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2016FallSymposiumURCreativityEngagement has ended
Tuesday, December 6 • 2:20pm - 2:40pm
On The Virtue Of Women: Aspasia And Diotima

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In the works of Socrates’ disciples two women are presented exceptionally; Aspasia, famed courtesan and lover of Pericles from Miletus, and Diotima, a priestess from Mantinea of Arcadia. Both characters are represented as teachers of Socrates, an individual hailed as a progenitor of Western philosophy. This representation of women is a striking difference from how ancient Athenian society often depicts women, as a threat to men, or less than men in respect to intellect, physical strength, and attractiveness. I will explore why these women are represented as teachers of Socrates in Plato’s Menexenus and Symposium, and in Xenophon’s Symposium and Memorabilia; and I shall examine whether they possess “aretê,” the ideal of Socratic philosophy. Given that both of these characters were foreigners in Athens and in social positions outside of the family, I also consider what example these two characters could serve for the women of ancient Athens, and whether or not women could attain “aretê” by following the Socratic tradition. However, due to the stigmatization of these two characters, with Aspasia being a courtesan and Diotima being a foreigner, I propose that the characters of Aspasia and Diotima reveal positive Socratic assumptions about the potential for women’s virtue but are undermined by the models of virtue established for women by Athenian tradition.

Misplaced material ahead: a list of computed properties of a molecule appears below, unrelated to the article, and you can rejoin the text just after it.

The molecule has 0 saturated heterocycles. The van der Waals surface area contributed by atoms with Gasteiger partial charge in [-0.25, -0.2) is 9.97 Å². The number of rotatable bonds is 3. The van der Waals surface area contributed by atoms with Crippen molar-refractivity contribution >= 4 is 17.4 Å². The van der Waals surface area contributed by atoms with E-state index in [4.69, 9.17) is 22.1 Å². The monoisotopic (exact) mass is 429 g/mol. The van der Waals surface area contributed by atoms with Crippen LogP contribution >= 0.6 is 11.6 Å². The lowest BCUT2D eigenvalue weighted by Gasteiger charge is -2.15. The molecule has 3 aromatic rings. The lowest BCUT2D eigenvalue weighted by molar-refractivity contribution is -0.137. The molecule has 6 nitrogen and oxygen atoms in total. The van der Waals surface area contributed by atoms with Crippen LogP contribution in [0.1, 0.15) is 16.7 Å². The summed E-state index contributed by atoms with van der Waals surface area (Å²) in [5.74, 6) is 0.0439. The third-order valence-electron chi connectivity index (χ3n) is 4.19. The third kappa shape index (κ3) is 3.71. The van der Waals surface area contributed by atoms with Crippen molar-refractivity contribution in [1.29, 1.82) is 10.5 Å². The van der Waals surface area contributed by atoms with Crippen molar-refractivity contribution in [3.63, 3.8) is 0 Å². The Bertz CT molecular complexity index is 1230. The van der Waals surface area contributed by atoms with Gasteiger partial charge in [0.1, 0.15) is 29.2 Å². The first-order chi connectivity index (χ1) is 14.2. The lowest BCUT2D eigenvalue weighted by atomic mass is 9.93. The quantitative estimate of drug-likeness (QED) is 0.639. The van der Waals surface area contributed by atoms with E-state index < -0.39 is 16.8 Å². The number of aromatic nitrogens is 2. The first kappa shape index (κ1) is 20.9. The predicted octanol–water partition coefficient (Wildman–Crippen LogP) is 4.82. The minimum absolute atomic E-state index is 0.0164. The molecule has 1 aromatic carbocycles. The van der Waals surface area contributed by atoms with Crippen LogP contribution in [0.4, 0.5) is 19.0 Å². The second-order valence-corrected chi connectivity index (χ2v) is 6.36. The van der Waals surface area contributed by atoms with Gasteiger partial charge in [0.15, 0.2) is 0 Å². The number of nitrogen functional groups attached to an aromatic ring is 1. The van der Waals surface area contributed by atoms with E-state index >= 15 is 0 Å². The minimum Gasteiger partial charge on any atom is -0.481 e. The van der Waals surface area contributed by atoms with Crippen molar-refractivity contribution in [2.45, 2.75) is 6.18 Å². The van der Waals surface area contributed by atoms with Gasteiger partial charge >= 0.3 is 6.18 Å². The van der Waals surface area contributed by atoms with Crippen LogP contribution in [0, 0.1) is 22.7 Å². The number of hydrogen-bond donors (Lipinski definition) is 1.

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Tuesday December 6, 2016 2:20pm - 2:40pm
237 Owen Hall

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